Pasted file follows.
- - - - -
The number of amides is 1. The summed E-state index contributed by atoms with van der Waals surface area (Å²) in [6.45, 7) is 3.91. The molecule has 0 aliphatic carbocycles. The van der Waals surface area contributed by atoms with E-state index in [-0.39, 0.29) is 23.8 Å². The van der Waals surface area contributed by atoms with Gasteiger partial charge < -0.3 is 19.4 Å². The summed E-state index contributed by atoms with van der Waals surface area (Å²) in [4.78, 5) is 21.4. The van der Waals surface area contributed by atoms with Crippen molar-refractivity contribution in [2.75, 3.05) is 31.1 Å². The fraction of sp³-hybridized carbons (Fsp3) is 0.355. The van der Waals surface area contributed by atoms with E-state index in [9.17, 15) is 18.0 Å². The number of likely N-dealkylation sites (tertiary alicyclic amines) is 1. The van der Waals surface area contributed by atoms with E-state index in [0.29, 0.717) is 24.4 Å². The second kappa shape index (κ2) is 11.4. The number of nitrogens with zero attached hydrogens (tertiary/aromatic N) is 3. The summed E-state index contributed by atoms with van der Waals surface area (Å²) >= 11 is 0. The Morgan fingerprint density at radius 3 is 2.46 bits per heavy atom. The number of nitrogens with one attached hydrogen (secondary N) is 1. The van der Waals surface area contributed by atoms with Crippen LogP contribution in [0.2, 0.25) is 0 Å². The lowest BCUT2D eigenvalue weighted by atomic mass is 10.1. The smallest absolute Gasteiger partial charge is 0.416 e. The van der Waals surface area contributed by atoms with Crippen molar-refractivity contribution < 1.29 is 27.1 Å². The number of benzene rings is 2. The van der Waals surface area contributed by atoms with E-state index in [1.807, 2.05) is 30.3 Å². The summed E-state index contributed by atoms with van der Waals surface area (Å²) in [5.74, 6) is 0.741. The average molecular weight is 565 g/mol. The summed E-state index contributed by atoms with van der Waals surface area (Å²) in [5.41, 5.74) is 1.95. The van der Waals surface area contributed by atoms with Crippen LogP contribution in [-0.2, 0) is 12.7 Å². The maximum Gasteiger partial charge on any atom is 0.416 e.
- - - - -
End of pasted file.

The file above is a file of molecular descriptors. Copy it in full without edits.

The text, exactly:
The number of amides is 1. The summed E-state index contributed by atoms with van der Waals surface area (Å²) in [6.45, 7) is 3.91. The molecule has 0 aliphatic carbocycles. The van der Waals surface area contributed by atoms with E-state index in [-0.39, 0.29) is 23.8 Å². The van der Waals surface area contributed by atoms with Gasteiger partial charge < -0.3 is 19.4 Å². The summed E-state index contributed by atoms with van der Waals surface area (Å²) in [4.78, 5) is 21.4. The van der Waals surface area contributed by atoms with Crippen molar-refractivity contribution in [2.75, 3.05) is 31.1 Å². The fraction of sp³-hybridized carbons (Fsp3) is 0.355. The van der Waals surface area contributed by atoms with E-state index in [9.17, 15) is 18.0 Å². The number of likely N-dealkylation sites (tertiary alicyclic amines) is 1. The van der Waals surface area contributed by atoms with E-state index in [0.29, 0.717) is 24.4 Å². The second kappa shape index (κ2) is 11.4. The number of nitrogens with zero attached hydrogens (tertiary/aromatic N) is 3. The summed E-state index contributed by atoms with van der Waals surface area (Å²) >= 11 is 0. The Morgan fingerprint density at radius 3 is 2.46 bits per heavy atom. The number of nitrogens with one attached hydrogen (secondary N) is 1. The van der Waals surface area contributed by atoms with Crippen LogP contribution in [0.2, 0.25) is 0 Å². The lowest BCUT2D eigenvalue weighted by atomic mass is 10.1. The smallest absolute Gasteiger partial charge is 0.416 e. The van der Waals surface area contributed by atoms with Crippen molar-refractivity contribution < 1.29 is 27.1 Å². The number of benzene rings is 2. The van der Waals surface area contributed by atoms with E-state index in [1.807, 2.05) is 30.3 Å². The summed E-state index contributed by atoms with van der Waals surface area (Å²) in [5.74, 6) is 0.741. The average molecular weight is 565 g/mol. The summed E-state index contributed by atoms with van der Waals surface area (Å²) in [5.41, 5.74) is 1.95. The van der Waals surface area contributed by atoms with Crippen LogP contribution in [-0.2, 0) is 12.7 Å². The maximum Gasteiger partial charge on any atom is 0.416 e.